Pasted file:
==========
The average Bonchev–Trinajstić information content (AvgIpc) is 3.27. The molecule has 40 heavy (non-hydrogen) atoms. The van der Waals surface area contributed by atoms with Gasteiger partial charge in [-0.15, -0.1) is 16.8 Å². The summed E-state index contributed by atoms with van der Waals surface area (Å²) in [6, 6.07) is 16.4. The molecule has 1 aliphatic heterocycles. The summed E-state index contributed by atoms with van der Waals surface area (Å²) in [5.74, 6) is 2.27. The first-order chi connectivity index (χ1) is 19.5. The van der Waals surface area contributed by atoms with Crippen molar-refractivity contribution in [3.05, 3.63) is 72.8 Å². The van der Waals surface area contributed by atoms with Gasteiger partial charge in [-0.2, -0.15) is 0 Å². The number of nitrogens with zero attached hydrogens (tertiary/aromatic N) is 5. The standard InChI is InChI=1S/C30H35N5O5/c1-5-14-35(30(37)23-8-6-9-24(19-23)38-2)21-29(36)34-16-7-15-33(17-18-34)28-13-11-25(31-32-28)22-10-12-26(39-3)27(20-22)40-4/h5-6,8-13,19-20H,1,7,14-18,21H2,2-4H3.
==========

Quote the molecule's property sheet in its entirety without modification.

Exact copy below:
The average Bonchev–Trinajstić information content (AvgIpc) is 3.27. The molecule has 40 heavy (non-hydrogen) atoms. The van der Waals surface area contributed by atoms with Gasteiger partial charge in [-0.15, -0.1) is 16.8 Å². The summed E-state index contributed by atoms with van der Waals surface area (Å²) in [6, 6.07) is 16.4. The molecule has 1 aliphatic heterocycles. The summed E-state index contributed by atoms with van der Waals surface area (Å²) in [5.74, 6) is 2.27. The first-order chi connectivity index (χ1) is 19.5. The van der Waals surface area contributed by atoms with Crippen molar-refractivity contribution in [3.05, 3.63) is 72.8 Å². The van der Waals surface area contributed by atoms with Gasteiger partial charge in [-0.2, -0.15) is 0 Å². The number of nitrogens with zero attached hydrogens (tertiary/aromatic N) is 5. The standard InChI is InChI=1S/C30H35N5O5/c1-5-14-35(30(37)23-8-6-9-24(19-23)38-2)21-29(36)34-16-7-15-33(17-18-34)28-13-11-25(31-32-28)22-10-12-26(39-3)27(20-22)40-4/h5-6,8-13,19-20H,1,7,14-18,21H2,2-4H3.